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Former Defense Minister and ruling party presidential candidate Mohamed Ould Ghazouani casts his ballot in Nouakchott. Former Defense Minister and ruling party presidential candidate Mohamed Ould Ghazouani casts his ballot in Nouakchott, Mauritania, June 22, 2019 (AP photo by Elhady Ould Mohamedou).

Mauritania’s Historic Election Entrenches a Ruling Clique in Power for Decades

Monday, July 1, 2019

It may be the first peaceful transfer of power between elected heads of state since Mauritania won its independence from France in 1960, but the victory by Mohamed Ould Ghazouani in presidential elections on June 22 really represents the latest phase of control by a ruling clique of military officers and businessmen whose influence reaches back to the 1980s. With 52 percent of the vote, Ould Ghazouani—a former defense minister and the handpicked successor of outgoing President Mohamed Ould Abdel Aziz—forestalled a second round, though the opposition claims the results were marred by fraud and is trying to challenge them.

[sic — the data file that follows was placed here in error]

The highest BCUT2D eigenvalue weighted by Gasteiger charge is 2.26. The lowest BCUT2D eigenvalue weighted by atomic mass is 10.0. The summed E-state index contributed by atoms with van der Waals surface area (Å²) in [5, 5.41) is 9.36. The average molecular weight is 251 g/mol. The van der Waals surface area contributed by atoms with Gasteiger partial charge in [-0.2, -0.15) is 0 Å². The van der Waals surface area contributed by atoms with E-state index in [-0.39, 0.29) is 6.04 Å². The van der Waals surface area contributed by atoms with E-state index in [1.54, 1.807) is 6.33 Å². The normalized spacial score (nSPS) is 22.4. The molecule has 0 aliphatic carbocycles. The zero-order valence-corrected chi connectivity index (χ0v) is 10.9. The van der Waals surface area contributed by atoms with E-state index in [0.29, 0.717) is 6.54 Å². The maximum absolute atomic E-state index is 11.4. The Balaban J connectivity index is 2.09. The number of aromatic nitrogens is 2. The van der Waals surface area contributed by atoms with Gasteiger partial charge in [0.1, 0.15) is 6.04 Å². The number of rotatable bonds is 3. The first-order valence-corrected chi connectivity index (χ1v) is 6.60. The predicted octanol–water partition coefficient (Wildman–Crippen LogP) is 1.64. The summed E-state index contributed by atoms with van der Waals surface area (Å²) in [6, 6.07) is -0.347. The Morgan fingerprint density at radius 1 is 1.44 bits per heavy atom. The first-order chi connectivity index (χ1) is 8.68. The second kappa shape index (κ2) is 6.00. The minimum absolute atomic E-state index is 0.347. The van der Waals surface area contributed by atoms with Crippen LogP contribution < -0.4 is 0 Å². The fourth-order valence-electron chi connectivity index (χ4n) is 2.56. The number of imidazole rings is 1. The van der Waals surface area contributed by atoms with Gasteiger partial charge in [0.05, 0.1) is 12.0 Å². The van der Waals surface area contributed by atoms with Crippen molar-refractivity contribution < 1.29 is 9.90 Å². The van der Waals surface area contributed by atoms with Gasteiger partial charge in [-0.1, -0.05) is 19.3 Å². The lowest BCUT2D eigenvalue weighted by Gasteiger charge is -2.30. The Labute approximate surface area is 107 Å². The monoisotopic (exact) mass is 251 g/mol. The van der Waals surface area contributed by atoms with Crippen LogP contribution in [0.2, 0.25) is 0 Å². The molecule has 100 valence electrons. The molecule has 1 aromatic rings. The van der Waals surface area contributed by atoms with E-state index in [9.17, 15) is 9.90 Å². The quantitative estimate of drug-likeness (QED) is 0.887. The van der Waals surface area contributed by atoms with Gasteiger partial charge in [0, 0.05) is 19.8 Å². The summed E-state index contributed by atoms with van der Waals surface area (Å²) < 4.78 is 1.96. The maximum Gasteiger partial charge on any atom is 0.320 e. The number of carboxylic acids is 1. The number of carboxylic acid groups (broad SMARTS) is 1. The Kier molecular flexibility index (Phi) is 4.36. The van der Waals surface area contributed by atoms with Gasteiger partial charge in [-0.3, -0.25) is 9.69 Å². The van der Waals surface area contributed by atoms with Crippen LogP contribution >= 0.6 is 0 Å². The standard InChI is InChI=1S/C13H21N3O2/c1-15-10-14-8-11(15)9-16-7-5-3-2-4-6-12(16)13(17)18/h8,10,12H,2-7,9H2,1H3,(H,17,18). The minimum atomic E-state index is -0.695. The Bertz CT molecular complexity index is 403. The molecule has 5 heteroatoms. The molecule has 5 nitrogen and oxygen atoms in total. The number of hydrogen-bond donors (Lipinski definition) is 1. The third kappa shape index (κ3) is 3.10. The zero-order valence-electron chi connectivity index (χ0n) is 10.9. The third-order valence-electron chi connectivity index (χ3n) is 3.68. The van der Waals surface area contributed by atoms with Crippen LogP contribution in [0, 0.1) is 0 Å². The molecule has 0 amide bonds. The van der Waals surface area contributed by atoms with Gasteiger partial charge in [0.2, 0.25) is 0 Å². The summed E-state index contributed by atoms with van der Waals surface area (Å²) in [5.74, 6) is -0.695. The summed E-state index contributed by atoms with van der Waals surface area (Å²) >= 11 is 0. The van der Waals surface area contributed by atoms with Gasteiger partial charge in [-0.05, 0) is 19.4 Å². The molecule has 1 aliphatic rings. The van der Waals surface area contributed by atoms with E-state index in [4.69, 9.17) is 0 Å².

If there was a surprise in Mauritania’s elections, it came not this June but last January, when Ould Abdel Aziz clarified that he would not in fact seek a third term. Banned by the constitution from running again, Ould Abdel Aziz had nevertheless spent years testing the waters. In August 2017, his regime organized a referendum on a slate of issues, from changing the flag to abolishing the Senate. The referendum passed with 86 percent support. The result implicitly empowered the National Assembly, as reconstituted after the referendum, to lift term limits. In September 2018, following his party’s victory in legislative elections, Ould Abdel Aziz mused publicly that “the constitution is not untouchable.” ...

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